How to use intellectual property rights to protect a new sports format
New formats are revolutionising the world of sport and the manner in which sports content is consumed. In the digital age, sport is competing hard for the public’s attention and, in doing so, is becoming increasingly shorter, faster and more dynamic. The need, on one hand, to respect and uphold a sport’s tradition is now being balanced with the public demand (particularly from younger audiences), on the other, for easily digested, accessible and narrative-heavy sports content, often fusing sport with music, entertainment and pyrotechnics.
T20 cricket has led the way, particularly in India and Australia, where attendances and domestic TV viewing figures regularly dwarf those of these nation’s test matches. The England and Wales Cricket Board (ECB) is taking things a step further by introducing a new 100 ball format ("The Hundred"), an even shorter-form version of the game designed to fit snuggly into an evening TV schedule.
Beyond cricket, a range of other international sports have trialled new shorter formats, ranging from golf (Hero Challenge, Golf Sixes, World Super 6), athletics (Nitro Athletics), tennis (Fast 4 Tennis, Tie Break Tens), netball (Fast 5 Netball), horseracing (Championship Racing), snooker (the Shoot-Out Tournament) and cycling (Hammer Series). This is not an overnight trend and many more formats across all sports are bound to be trialled in future.
The authors are currently advising on a number of other as yet unreleased new formats, including in football, golf and horseracing. In our experience, while new formats are often developed in-house and rolled out by rights holders, they can also be the work of private entrepreneurs who then work with rights holders under contract to stage the event.
In both of the above cases, the eventual rolling out of any new format will involve significant expertise (including from a sporting and TV/media production perspective), time and financial investment, plenty of trial and error and a considerable appetite for risk. If the format is successful it can also be highly lucrative commercially in terms of media and sponsorship rights revenues, team franchise fees and merchandising etc.
Given the significant risk and investment involved in successfully designing and implementing a new sporting format, what steps (if any) can a format creator or rights holder take to protect the format (and their financial interests) against rival copy-cats? Can any form of control and exclusivity - and, therefore, commercial values - be preserved?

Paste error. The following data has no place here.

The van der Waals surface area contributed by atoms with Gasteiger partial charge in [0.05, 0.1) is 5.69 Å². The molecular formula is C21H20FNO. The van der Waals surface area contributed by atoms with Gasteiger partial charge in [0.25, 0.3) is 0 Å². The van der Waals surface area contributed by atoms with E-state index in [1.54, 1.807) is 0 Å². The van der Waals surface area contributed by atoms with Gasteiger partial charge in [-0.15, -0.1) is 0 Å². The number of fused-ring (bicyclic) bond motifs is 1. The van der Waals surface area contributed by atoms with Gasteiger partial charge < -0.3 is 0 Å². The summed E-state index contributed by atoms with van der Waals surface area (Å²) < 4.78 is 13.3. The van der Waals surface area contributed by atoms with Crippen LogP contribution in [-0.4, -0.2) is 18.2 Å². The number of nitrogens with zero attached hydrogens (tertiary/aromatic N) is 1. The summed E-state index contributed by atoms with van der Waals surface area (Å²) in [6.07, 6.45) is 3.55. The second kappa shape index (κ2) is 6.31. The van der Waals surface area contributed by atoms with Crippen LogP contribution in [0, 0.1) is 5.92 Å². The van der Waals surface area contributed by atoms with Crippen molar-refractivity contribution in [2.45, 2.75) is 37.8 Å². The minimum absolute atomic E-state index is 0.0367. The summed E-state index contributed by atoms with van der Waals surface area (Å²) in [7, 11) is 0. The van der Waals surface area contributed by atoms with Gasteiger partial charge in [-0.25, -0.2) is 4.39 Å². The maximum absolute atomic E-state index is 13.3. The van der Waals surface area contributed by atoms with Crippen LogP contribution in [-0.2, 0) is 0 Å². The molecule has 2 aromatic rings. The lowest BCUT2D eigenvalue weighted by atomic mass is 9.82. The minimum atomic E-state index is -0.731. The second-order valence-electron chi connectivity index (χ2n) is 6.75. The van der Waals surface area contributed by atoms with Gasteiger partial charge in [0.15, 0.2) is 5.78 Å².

IP in the format or idea itself
The bad news for sports format creators is that the idea or the concept of a sports format itself will not, from an IP law perspective, be protectable or protected unless it is kept confidential (which it won’t be!). For example, intellectual property rights will not entitle anyone to prevent someone from organising and staging a 20 over (or indeed 100 ball) cricket match. An organiser could run into legal difficulties if they sought to name their event "The Big Bash" or "The IPL" (more of that later), but IP law cannot be used to prevent the simple staging of the new format by a third party.
However some steps can and should be taken by format creators to protect their interests. IP rights are constantly in use in the sports sector to secure and protect the value of events and products, particularly now traditional revenue streams such as physical ticket sales are being overtaken by new, less tangible sources of value, such as digital broadcasting and sponsorship.
For new sports formats, protection in the name, look and feel of an event is vital to cornering the market in its chosen area, and ensuring competitors are not able to benefit from the reputation/goodwill generated through the hard work of the originator of the format.
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- Tags: Australia | Commercial | Copyright | Corporate | Cricket | England and Wales Cricket Board (ECB) | Football | Governance | India | Intellectual Property | Passing Off | Trademark | Zumba
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About the Author
Associate, Mills & Reeve
Laura is an associate in the Mills & Reeve sports team, and specialises in particular on the creation, licensing, exploitation and protection of a wide range of sports IP rights, domestically and overseas.
Associate, Mills & Reeve
Ed is an associate in the Mills & Reeve sports team, and specialises in particular on the creation, licensing, exploitation and protection of a wide range of sports IP rights, domestically and overseas.
CITMA paralegal, Mills & Reeve
Emma is a CITMA paralegal in the Mills & Reeve sports team, and specialises in particular on the creation, licensing, exploitation and protection of a wide range of sports IP rights, domestically and overseas.